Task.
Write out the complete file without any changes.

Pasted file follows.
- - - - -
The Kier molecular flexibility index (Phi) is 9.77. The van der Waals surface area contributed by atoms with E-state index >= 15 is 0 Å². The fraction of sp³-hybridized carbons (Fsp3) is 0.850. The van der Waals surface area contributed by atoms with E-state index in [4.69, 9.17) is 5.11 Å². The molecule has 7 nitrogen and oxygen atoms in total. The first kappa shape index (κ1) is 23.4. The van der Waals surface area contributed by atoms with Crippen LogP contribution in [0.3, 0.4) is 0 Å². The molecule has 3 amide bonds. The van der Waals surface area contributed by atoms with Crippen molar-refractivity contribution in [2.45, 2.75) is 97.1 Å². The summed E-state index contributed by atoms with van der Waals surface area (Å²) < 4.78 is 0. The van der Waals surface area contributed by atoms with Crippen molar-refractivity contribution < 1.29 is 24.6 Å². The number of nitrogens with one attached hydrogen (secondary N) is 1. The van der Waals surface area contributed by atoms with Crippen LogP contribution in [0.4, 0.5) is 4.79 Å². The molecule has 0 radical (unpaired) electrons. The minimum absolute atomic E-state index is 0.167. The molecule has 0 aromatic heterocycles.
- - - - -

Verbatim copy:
The Kier molecular flexibility index (Phi) is 9.77. The van der Waals surface area contributed by atoms with E-state index >= 15 is 0 Å². The fraction of sp³-hybridized carbons (Fsp3) is 0.850. The van der Waals surface area contributed by atoms with E-state index in [4.69, 9.17) is 5.11 Å². The molecule has 7 nitrogen and oxygen atoms in total. The first kappa shape index (κ1) is 23.4. The van der Waals surface area contributed by atoms with Crippen LogP contribution in [0.3, 0.4) is 0 Å². The molecule has 3 amide bonds. The van der Waals surface area contributed by atoms with Crippen molar-refractivity contribution in [2.45, 2.75) is 97.1 Å². The summed E-state index contributed by atoms with van der Waals surface area (Å²) < 4.78 is 0. The van der Waals surface area contributed by atoms with Crippen molar-refractivity contribution < 1.29 is 24.6 Å². The number of nitrogens with one attached hydrogen (secondary N) is 1. The van der Waals surface area contributed by atoms with Crippen LogP contribution in [0.4, 0.5) is 4.79 Å². The molecule has 0 radical (unpaired) electrons. The minimum absolute atomic E-state index is 0.167. The molecule has 0 aromatic heterocycles.